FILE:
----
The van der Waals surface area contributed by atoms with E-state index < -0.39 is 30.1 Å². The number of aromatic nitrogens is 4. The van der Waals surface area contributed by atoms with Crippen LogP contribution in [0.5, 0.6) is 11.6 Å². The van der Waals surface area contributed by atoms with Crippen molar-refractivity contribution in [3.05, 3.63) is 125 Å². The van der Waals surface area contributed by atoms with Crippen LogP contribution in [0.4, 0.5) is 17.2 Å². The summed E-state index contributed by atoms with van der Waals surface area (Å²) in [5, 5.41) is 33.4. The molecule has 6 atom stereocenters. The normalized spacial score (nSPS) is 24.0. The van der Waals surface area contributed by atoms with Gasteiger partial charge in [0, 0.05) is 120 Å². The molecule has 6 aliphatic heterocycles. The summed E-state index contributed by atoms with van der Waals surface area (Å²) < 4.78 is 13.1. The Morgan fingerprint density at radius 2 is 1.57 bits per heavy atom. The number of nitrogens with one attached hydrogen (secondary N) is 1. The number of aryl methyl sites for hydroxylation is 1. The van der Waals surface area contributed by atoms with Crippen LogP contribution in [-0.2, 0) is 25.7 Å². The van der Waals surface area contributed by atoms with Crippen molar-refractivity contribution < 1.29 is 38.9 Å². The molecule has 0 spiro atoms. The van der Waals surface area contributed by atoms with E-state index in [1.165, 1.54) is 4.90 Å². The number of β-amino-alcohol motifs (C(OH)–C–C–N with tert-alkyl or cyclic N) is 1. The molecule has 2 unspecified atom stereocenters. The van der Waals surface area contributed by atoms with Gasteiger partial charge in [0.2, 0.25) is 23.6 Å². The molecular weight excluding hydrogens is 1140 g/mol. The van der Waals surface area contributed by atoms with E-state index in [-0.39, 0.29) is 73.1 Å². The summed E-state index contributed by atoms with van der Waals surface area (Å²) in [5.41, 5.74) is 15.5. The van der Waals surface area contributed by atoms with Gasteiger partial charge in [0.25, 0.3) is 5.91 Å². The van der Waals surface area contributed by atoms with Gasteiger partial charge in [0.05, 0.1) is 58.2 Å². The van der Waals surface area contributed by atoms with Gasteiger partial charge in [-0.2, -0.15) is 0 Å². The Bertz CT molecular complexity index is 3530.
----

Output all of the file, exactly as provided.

The van der Waals surface area contributed by atoms with E-state index < -0.39 is 30.1 Å². The number of aromatic nitrogens is 4. The van der Waals surface area contributed by atoms with Crippen LogP contribution in [0.5, 0.6) is 11.6 Å². The van der Waals surface area contributed by atoms with Crippen molar-refractivity contribution in [3.05, 3.63) is 125 Å². The van der Waals surface area contributed by atoms with Crippen LogP contribution in [0.4, 0.5) is 17.2 Å². The summed E-state index contributed by atoms with van der Waals surface area (Å²) in [5, 5.41) is 33.4. The molecule has 6 atom stereocenters. The normalized spacial score (nSPS) is 24.0. The van der Waals surface area contributed by atoms with Gasteiger partial charge in [0, 0.05) is 120 Å². The molecule has 6 aliphatic heterocycles. The summed E-state index contributed by atoms with van der Waals surface area (Å²) < 4.78 is 13.1. The Morgan fingerprint density at radius 2 is 1.57 bits per heavy atom. The number of nitrogens with one attached hydrogen (secondary N) is 1. The number of aryl methyl sites for hydroxylation is 1. The van der Waals surface area contributed by atoms with Crippen LogP contribution in [-0.2, 0) is 25.7 Å². The van der Waals surface area contributed by atoms with Crippen molar-refractivity contribution < 1.29 is 38.9 Å². The molecule has 0 spiro atoms. The van der Waals surface area contributed by atoms with E-state index in [1.165, 1.54) is 4.90 Å². The number of β-amino-alcohol motifs (C(OH)–C–C–N with tert-alkyl or cyclic N) is 1. The molecule has 2 unspecified atom stereocenters. The van der Waals surface area contributed by atoms with Gasteiger partial charge in [0.2, 0.25) is 23.6 Å². The molecular weight excluding hydrogens is 1140 g/mol. The van der Waals surface area contributed by atoms with E-state index in [-0.39, 0.29) is 73.1 Å². The summed E-state index contributed by atoms with van der Waals surface area (Å²) in [5.41, 5.74) is 15.5. The van der Waals surface area contributed by atoms with Gasteiger partial charge in [0.25, 0.3) is 5.91 Å². The van der Waals surface area contributed by atoms with Gasteiger partial charge in [0.05, 0.1) is 58.2 Å². The van der Waals surface area contributed by atoms with Gasteiger partial charge in [-0.2, -0.15) is 0 Å². The Bertz CT molecular complexity index is 3530.